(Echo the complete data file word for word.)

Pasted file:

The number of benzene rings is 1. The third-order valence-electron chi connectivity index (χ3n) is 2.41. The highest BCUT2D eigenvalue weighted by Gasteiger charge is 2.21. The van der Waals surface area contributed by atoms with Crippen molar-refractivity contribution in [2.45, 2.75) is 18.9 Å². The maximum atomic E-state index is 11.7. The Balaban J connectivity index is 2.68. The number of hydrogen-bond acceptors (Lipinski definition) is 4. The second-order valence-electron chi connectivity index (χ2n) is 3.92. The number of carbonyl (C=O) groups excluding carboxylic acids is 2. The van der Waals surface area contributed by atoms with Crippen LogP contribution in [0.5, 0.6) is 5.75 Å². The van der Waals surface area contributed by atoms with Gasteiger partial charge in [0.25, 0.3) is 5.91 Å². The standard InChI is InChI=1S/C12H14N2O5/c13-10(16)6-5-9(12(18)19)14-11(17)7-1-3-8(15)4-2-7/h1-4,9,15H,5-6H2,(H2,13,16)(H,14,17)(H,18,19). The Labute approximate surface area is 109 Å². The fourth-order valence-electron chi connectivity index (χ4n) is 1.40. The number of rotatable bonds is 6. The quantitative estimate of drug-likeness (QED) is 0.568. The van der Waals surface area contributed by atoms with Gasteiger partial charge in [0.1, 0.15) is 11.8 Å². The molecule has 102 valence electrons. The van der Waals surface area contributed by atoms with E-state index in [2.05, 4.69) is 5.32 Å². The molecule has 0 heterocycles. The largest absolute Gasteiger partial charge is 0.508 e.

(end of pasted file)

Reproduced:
The number of benzene rings is 1. The third-order valence-electron chi connectivity index (χ3n) is 2.41. The highest BCUT2D eigenvalue weighted by Gasteiger charge is 2.21. The van der Waals surface area contributed by atoms with Crippen molar-refractivity contribution in [2.45, 2.75) is 18.9 Å². The maximum atomic E-state index is 11.7. The Balaban J connectivity index is 2.68. The number of hydrogen-bond acceptors (Lipinski definition) is 4. The second-order valence-electron chi connectivity index (χ2n) is 3.92. The number of carbonyl (C=O) groups excluding carboxylic acids is 2. The van der Waals surface area contributed by atoms with Crippen LogP contribution in [0.5, 0.6) is 5.75 Å². The van der Waals surface area contributed by atoms with Gasteiger partial charge in [0.25, 0.3) is 5.91 Å². The standard InChI is InChI=1S/C12H14N2O5/c13-10(16)6-5-9(12(18)19)14-11(17)7-1-3-8(15)4-2-7/h1-4,9,15H,5-6H2,(H2,13,16)(H,14,17)(H,18,19). The Labute approximate surface area is 109 Å². The fourth-order valence-electron chi connectivity index (χ4n) is 1.40. The number of rotatable bonds is 6. The quantitative estimate of drug-likeness (QED) is 0.568. The van der Waals surface area contributed by atoms with Gasteiger partial charge in [0.1, 0.15) is 11.8 Å². The molecule has 102 valence electrons. The van der Waals surface area contributed by atoms with E-state index in [2.05, 4.69) is 5.32 Å². The molecule has 0 heterocycles. The largest absolute Gasteiger partial charge is 0.508 e.